Ryan Zimmerman had what you might call a poor April. Of course, he’s not the only one on the team that did, but after two disappointing and injury-prone seasons, there is some worry that maybe he isn’t a very good hitter anymore. However, it’s not time to worry about Zimmerman, at least not yet.
Actually, March and April doldrums are not unfamiliar to the Nats’ all-time leader in Wins Above Replacement. A career .283/.348/.474 hitter – he has only managed to hit .257/.323/.427 over his career in April. At first glance, it might not seem greatly different, but it is. It’s a 75 point different in OPS, enough to turn him from very good hitter to a not so good one.
More importantly, though, is that it there a definite pattern of poor performance early on in the season. Zimmerman claimed he didn’t need much time in spring training to get himself going, but maybe he isn’t looking back on his own career. The best thing for his bat might be if he started Spring Training when pitchers and catchers report.
Take a look at his numbers over his career
What this shows is tOPS+ by month. tOPS+ is essentially, for each season, the share of his OPS+ that he earned each month. A mere 83 in March and April, the second lowest of any month.
This isn’t exactly hardcore statistical analysis here, there are obviously some mathematical issues with doing this – but we certainly see something intriguing. It doesn’t look like he’s a good April hitter.
If we dive just a little bit deeper and take a look over the course of his career, we see a similar story. Below, we look season by season, with injury-missed months, and any where he had less than 40 plate appearances, not shown.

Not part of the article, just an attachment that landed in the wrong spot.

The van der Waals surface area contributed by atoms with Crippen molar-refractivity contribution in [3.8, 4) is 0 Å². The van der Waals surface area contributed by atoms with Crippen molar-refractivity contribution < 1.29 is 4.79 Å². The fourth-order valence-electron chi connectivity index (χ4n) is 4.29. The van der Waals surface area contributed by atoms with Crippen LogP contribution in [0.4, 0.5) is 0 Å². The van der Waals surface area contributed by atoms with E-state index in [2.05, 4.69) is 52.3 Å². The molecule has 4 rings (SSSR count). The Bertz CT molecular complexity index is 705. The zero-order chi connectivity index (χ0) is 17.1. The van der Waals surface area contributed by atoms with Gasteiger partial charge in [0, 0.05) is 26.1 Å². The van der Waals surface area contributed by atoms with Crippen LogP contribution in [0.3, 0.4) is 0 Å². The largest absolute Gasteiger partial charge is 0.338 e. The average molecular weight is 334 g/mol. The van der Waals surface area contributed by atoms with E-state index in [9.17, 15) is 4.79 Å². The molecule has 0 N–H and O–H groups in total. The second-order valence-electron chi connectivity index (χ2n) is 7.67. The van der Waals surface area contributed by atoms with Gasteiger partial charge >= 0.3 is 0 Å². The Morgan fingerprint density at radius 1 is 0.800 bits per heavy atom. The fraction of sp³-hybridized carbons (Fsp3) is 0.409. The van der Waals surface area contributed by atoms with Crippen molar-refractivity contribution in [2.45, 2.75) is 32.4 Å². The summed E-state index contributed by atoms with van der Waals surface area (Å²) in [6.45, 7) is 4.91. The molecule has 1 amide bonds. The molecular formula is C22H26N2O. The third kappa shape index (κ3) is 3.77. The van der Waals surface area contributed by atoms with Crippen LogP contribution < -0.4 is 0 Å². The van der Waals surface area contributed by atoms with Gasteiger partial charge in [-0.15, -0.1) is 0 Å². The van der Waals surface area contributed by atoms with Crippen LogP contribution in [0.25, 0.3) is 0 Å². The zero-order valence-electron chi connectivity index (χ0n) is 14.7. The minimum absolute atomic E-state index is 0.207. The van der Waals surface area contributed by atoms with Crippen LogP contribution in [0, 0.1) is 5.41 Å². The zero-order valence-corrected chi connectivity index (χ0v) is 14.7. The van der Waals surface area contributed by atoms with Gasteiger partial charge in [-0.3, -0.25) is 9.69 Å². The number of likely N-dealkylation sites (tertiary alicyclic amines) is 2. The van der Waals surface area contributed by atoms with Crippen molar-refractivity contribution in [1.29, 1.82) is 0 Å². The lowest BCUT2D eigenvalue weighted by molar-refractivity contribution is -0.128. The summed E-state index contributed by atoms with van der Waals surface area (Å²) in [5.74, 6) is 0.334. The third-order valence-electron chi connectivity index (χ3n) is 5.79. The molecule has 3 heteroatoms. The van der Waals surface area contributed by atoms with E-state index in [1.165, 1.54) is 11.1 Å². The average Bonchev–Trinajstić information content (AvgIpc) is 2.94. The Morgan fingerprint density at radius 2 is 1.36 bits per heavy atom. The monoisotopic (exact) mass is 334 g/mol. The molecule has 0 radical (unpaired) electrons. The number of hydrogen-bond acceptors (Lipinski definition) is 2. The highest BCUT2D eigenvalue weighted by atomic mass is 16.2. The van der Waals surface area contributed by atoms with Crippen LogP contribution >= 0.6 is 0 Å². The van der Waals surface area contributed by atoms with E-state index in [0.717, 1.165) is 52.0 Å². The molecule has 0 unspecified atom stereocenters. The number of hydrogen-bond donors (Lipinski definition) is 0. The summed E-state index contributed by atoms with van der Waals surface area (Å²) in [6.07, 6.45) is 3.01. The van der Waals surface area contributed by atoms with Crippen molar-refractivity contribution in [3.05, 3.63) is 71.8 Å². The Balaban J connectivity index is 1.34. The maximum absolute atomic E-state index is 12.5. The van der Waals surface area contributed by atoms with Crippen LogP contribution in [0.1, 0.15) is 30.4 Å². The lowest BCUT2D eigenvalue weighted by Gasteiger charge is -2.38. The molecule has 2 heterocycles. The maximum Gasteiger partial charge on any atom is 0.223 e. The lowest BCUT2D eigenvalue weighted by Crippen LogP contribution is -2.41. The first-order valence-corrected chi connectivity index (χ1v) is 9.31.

Caveating again, these are of course smaller sample sizes than the career numbers, and months are arbitrary endpoints when it comes to the season. The being said, we can clearly see a pattern develop.
He almost never hits well in March and April, the only time he hit better than his overall year’s numbers was in 2010. In 2009 he essentially hit his average for the year. All the other seasons that he played in April, six of them, he was much worse.
May, on the other hand, is the opposite. He has two seasons of below average pace, the rest are average or above. Unfortunately, June is then even worse for him, so even if he holds to his career pattern, it’s not necessarily smooth sailing after April.
July and August are when Zimmerman really heats up, and maybe that has something to do with his park, plays better for hitters in those hot summer months, too.
None of this is to say that Zimmerman will suddenly become an MVP candidate again once it turns 80 degrees outside. But there is reason for optimism.
There is another reason for optimism – last season. Despite his many health issues, from July 28 until September 7 last season, he was great. In that period, he hit an almost Bryce-ian .317/.372/.652 (sorry, that OBP would have to go up to call it positively Bryce-ian). This was not two or three years ago, before he turned 30 and injuries set in, this was 7 or 8 months ago
All that is to say that he has shown very recently that he can hit when given the opportunity, and when he was healthy. Zimmerman has always been a streaky hitter, and April has almost never been a good month for him. Health will always be a question for Ryan Zimmerman, but if he can maintain that, he should come out of his hitting funk soon.